I am grateful to readers who let me know where the manual is incomplete or in error. My hope is, in time, to collect enough material to justify a new edition. For now, this page will serve as a resource to help you look beyond the manual’s limitations.
Charles Lidz W. et al, “The Participation of Community Members on Medical Institutional Review Boards,” Journal of Empirical Research on Human Research Ethics 7:1-6 (2012). DOI: 10.1525/jer.2012.7.1.1.
This carefully-done survey provides an in-depth look at the roles that community members typically play. The authors conclude that they “did not appear to represent the community so much as to provide a nonscientific view of the protocol and the consent form.” If you are a community member, or an IRB chair who wants to help your community members function effectively, the paper is worth a closer read.
Candilis, Philip J. et al, “The Silent Majority: Who Speaks at IRB Meetings?” IRB: Ethics & Human Research 34(4):15-20 (2012). Stable URL: http://www.jstor.org/stable/41756824.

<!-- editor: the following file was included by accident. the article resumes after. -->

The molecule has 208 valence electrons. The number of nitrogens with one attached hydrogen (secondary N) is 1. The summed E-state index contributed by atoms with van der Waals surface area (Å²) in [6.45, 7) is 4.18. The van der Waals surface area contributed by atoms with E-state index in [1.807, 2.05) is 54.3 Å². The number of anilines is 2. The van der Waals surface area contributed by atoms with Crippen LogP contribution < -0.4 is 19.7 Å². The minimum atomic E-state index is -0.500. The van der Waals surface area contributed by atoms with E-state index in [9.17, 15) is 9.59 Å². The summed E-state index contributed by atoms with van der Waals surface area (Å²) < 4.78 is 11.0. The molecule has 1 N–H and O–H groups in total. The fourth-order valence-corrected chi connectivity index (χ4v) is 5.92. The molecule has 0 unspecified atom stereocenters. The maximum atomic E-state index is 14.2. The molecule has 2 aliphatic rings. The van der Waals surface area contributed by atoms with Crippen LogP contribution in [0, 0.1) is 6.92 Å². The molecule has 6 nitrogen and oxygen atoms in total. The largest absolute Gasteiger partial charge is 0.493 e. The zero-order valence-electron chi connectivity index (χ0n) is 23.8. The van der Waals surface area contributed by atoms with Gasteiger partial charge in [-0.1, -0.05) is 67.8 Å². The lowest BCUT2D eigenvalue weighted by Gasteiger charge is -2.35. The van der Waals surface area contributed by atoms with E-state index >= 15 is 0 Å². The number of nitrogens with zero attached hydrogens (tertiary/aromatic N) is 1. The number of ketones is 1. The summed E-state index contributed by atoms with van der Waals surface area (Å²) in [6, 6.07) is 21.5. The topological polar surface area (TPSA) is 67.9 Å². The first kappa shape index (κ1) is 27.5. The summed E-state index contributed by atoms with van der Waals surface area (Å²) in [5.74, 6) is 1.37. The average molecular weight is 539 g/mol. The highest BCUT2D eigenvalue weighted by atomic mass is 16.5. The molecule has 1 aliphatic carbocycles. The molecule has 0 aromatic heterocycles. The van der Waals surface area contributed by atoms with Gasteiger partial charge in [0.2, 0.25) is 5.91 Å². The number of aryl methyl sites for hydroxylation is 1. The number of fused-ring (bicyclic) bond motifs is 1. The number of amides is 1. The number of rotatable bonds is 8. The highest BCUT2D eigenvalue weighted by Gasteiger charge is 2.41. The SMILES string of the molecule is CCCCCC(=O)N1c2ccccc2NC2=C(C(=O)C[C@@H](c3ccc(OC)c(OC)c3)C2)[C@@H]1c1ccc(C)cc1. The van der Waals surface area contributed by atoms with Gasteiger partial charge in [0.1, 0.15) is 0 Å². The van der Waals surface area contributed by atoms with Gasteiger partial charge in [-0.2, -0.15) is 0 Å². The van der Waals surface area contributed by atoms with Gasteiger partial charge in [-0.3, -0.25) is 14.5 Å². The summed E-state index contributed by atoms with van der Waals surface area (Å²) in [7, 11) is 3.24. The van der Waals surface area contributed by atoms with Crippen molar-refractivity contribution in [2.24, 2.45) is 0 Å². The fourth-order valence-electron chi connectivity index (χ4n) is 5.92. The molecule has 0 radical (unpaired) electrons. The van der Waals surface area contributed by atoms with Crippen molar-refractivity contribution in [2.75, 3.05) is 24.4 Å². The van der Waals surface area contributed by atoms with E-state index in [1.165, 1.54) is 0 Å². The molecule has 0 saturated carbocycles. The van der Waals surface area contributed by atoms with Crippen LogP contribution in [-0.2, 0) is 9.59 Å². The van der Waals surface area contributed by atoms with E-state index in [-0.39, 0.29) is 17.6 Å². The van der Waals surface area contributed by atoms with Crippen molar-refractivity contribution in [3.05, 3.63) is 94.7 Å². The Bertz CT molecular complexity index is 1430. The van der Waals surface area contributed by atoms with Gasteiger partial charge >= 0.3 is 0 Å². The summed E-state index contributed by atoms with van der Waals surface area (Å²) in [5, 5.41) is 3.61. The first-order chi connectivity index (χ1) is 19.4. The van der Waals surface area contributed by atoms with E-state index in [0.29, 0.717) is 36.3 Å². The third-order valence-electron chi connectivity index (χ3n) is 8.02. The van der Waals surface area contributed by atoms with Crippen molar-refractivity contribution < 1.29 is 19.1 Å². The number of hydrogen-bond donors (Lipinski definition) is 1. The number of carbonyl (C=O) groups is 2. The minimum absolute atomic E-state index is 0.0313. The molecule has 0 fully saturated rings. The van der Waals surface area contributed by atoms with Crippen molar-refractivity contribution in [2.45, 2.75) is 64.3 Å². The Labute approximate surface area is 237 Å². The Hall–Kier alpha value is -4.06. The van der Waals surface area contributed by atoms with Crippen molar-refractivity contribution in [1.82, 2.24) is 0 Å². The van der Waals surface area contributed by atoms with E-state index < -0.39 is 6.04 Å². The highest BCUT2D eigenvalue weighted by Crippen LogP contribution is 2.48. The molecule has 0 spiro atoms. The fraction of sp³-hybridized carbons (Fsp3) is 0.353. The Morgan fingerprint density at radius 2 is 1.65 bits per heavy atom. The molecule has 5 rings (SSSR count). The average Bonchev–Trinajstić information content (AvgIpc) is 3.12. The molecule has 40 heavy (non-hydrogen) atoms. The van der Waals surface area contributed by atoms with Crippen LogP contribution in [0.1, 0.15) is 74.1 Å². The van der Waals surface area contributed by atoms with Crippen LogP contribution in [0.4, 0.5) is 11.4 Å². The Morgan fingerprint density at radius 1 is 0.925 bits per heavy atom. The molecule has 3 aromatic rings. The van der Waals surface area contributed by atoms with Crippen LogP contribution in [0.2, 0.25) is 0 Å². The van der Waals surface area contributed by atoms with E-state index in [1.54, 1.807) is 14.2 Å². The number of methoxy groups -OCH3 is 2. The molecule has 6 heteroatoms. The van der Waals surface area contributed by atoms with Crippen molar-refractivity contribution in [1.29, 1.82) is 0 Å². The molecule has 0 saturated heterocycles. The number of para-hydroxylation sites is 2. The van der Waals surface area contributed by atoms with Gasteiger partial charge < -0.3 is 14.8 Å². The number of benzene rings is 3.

Candilis and his coauthors analyzed discussions of the IRBs at 10 academic medical centers. They found that many IRB members contribute little or nothing to the discussion, and argue that “many IRBs may simply be larger than they need to be.” They suggest that smaller IRBs can conduct review that is as effective, and more efficient, than larger panels. Food for thought for IRB chairs and for institutional officials.
Lidz, Charles W. et al, “How Closely to Institutional Review Boards Follow the Common Rule?” Academic Medicine 87:969-974 (2012). DOI: 10.1097/ACM.0b013e3182575e2e.
This study of 20 IRB meetings at 10 academic medical centers found a surprising failure to discuss elements that are specified in the regulations: “These findings suggest that essential elements of human subjects protection are not implemented uniformly across IRBs.” This paper might provoke your IRB to ask: are you doing your job?